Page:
A Dublin business has vowed to re-evaluate its decision to operate 'anti-homeless sprinklers' following a public backlash today.
Dublin Ink has come under fire for installing sprinklers outside its Cow's Lane premises, which are activated by a motion sensor between 10pm and 10am.
When activated, the sprinklers release a 15-second stream of water and aim to deter people from loitering in the area.
The decision has sparked outrage, with many arguing that they could endanger the lives of homeless people during freezing conditions.
sprinklers are extreme & dangerous in these temperatures but 'anti homeless devices' unfort have a purpose & can be necessary
— rick and morto (@DylanTeeBH) December 7, 2016
Anyone defending the anti-homeless sprinklers: spraying someone with water in the depths of winter is inhumane & could literally kill them
— spit’s okay to cry (@motherofnaggins) December 7, 2016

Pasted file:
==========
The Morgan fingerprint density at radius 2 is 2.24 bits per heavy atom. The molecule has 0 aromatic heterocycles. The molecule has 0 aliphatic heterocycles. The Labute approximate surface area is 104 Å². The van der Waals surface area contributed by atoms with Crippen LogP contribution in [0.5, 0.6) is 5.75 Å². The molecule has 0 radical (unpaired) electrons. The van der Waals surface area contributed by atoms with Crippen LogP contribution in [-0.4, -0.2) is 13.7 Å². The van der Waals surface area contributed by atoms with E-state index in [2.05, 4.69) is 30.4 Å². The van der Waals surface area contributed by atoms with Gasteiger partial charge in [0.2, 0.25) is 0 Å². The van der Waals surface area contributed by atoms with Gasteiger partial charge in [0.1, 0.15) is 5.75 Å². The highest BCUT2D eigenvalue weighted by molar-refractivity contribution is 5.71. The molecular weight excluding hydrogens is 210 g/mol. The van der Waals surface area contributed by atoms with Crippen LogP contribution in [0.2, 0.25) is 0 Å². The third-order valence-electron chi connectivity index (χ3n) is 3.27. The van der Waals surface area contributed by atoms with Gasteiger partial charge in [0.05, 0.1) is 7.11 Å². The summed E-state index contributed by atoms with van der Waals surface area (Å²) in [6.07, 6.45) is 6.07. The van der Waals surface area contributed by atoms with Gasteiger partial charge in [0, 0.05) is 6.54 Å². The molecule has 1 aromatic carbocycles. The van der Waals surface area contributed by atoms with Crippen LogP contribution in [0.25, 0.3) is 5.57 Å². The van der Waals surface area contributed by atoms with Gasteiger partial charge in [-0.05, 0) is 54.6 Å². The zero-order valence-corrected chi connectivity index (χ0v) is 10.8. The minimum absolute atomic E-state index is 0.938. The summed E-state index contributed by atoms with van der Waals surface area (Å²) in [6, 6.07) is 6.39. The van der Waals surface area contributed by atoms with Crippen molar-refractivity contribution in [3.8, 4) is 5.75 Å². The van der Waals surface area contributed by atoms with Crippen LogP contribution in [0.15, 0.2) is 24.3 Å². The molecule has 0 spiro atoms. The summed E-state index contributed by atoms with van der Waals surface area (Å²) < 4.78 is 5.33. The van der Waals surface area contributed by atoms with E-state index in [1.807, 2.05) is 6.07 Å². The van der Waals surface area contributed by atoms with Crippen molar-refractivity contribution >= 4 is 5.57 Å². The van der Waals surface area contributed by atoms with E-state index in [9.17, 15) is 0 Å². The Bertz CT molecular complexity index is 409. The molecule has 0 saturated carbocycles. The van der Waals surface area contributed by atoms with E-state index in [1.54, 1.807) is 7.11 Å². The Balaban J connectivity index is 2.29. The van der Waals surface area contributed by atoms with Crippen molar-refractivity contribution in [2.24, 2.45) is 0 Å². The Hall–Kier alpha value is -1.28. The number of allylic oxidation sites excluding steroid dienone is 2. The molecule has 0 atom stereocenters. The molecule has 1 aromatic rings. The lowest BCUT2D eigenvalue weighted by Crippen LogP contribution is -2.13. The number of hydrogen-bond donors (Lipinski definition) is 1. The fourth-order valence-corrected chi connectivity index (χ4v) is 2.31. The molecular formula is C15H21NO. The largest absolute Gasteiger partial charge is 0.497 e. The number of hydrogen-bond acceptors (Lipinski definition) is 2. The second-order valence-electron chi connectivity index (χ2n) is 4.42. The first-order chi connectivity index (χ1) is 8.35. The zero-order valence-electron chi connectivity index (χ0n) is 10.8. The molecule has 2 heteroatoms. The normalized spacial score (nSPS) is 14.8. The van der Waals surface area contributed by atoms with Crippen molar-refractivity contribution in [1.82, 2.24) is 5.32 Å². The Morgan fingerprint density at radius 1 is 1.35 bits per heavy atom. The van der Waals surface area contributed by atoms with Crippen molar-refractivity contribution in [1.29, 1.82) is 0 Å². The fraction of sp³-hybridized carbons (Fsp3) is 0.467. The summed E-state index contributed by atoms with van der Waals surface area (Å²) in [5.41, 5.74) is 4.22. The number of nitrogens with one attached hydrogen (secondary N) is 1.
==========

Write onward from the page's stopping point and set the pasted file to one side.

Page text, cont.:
Re: Dublin Ink and there anti homeless sprinklers. These methods of deterring only force whoever involved to push a problem elsewhere.
— Stephen Fagan ???????? (@StephenFagan117) December 7, 2016
However, Kevin McNamara has defended the company's decision, saying that it is not a measure against the homeless community but a necessary step prompted by the city's drug problem.
"These are not anti-homeless sprinklers, as people are calling them. They are not there to deter the homeless, it's a safety precaution to protect our staff. We've had a member of our staff attacked and threatened with a syringe by someone claiming to have the HIV virus, as well as having faeces and other substances left outside our door," he said.
"We've tried everything. We've gone to court, we've gone to the HSE, the City Council; nobody will help us. They just keep saying that it's a private premises but we have a duty to protect our staff."
McNamara added that the business would now be reconsidering its stance on the sprinklers.